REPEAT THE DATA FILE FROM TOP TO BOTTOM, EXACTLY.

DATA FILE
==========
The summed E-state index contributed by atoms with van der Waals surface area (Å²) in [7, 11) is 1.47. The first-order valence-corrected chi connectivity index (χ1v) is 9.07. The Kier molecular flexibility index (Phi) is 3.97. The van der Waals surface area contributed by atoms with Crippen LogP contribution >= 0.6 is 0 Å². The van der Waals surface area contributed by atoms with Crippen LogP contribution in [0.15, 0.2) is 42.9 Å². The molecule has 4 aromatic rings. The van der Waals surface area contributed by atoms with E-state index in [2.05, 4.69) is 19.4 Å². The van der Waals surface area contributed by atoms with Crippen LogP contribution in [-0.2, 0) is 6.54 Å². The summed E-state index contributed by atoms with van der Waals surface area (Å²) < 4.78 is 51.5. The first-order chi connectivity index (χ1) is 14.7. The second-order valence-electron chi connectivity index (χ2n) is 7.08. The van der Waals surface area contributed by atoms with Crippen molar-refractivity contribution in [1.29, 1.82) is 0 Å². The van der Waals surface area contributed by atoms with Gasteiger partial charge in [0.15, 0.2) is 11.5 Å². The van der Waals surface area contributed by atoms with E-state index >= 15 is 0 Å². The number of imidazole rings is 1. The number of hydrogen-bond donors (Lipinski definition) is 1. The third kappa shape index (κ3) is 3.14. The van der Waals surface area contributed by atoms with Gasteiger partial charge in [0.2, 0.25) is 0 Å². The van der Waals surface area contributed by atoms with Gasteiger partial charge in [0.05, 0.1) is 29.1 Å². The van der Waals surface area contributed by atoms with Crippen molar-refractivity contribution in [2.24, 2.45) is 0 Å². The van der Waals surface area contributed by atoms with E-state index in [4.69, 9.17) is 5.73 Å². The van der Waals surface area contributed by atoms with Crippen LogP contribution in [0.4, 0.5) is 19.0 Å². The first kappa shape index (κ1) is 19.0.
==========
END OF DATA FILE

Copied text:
The summed E-state index contributed by atoms with van der Waals surface area (Å²) in [7, 11) is 1.47. The first-order valence-corrected chi connectivity index (χ1v) is 9.07. The Kier molecular flexibility index (Phi) is 3.97. The van der Waals surface area contributed by atoms with Crippen LogP contribution >= 0.6 is 0 Å². The van der Waals surface area contributed by atoms with Crippen LogP contribution in [0.15, 0.2) is 42.9 Å². The molecule has 4 aromatic rings. The van der Waals surface area contributed by atoms with E-state index in [2.05, 4.69) is 19.4 Å². The van der Waals surface area contributed by atoms with Crippen LogP contribution in [-0.2, 0) is 6.54 Å². The summed E-state index contributed by atoms with van der Waals surface area (Å²) < 4.78 is 51.5. The first-order chi connectivity index (χ1) is 14.7. The second-order valence-electron chi connectivity index (χ2n) is 7.08. The van der Waals surface area contributed by atoms with Crippen molar-refractivity contribution in [1.29, 1.82) is 0 Å². The van der Waals surface area contributed by atoms with Gasteiger partial charge in [0.15, 0.2) is 11.5 Å². The van der Waals surface area contributed by atoms with E-state index >= 15 is 0 Å². The number of imidazole rings is 1. The number of hydrogen-bond donors (Lipinski definition) is 1. The third kappa shape index (κ3) is 3.14. The van der Waals surface area contributed by atoms with Gasteiger partial charge in [0.2, 0.25) is 0 Å². The van der Waals surface area contributed by atoms with Gasteiger partial charge in [0.05, 0.1) is 29.1 Å². The van der Waals surface area contributed by atoms with Crippen molar-refractivity contribution in [2.24, 2.45) is 0 Å². The van der Waals surface area contributed by atoms with E-state index in [4.69, 9.17) is 5.73 Å². The van der Waals surface area contributed by atoms with Crippen LogP contribution in [0.4, 0.5) is 19.0 Å². The first kappa shape index (κ1) is 19.0.